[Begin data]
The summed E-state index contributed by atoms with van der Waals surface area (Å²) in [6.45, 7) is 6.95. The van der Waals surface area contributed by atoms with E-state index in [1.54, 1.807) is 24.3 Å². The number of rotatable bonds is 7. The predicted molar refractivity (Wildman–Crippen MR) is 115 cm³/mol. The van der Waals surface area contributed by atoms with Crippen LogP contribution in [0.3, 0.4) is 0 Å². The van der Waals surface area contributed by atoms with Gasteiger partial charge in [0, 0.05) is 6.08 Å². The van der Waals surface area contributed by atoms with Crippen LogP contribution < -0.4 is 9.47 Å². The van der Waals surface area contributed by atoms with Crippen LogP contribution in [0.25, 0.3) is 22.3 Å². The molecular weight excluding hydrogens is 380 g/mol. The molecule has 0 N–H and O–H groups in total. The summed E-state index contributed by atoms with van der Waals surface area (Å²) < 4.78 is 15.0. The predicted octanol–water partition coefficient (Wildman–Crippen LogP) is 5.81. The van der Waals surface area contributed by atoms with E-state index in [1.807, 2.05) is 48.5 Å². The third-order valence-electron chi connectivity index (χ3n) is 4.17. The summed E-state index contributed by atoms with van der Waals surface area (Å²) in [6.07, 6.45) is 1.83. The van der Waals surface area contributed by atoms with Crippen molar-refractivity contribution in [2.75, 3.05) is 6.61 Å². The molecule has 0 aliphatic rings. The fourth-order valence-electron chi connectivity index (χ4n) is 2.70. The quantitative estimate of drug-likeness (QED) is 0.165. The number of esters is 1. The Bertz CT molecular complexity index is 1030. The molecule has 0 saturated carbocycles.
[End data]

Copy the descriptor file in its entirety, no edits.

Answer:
The summed E-state index contributed by atoms with van der Waals surface area (Å²) in [6.45, 7) is 6.95. The van der Waals surface area contributed by atoms with E-state index in [1.54, 1.807) is 24.3 Å². The number of rotatable bonds is 7. The predicted molar refractivity (Wildman–Crippen MR) is 115 cm³/mol. The van der Waals surface area contributed by atoms with Crippen LogP contribution in [0.3, 0.4) is 0 Å². The van der Waals surface area contributed by atoms with Gasteiger partial charge in [0, 0.05) is 6.08 Å². The van der Waals surface area contributed by atoms with Crippen LogP contribution < -0.4 is 9.47 Å². The van der Waals surface area contributed by atoms with Crippen LogP contribution in [0.25, 0.3) is 22.3 Å². The molecular weight excluding hydrogens is 380 g/mol. The molecule has 0 N–H and O–H groups in total. The summed E-state index contributed by atoms with van der Waals surface area (Å²) < 4.78 is 15.0. The predicted octanol–water partition coefficient (Wildman–Crippen LogP) is 5.81. The van der Waals surface area contributed by atoms with E-state index in [1.807, 2.05) is 48.5 Å². The third-order valence-electron chi connectivity index (χ3n) is 4.17. The summed E-state index contributed by atoms with van der Waals surface area (Å²) in [6.07, 6.45) is 1.83. The van der Waals surface area contributed by atoms with Crippen molar-refractivity contribution in [2.75, 3.05) is 6.61 Å². The molecule has 0 aliphatic rings. The fourth-order valence-electron chi connectivity index (χ4n) is 2.70. The quantitative estimate of drug-likeness (QED) is 0.165. The number of esters is 1. The Bertz CT molecular complexity index is 1030. The molecule has 0 saturated carbocycles.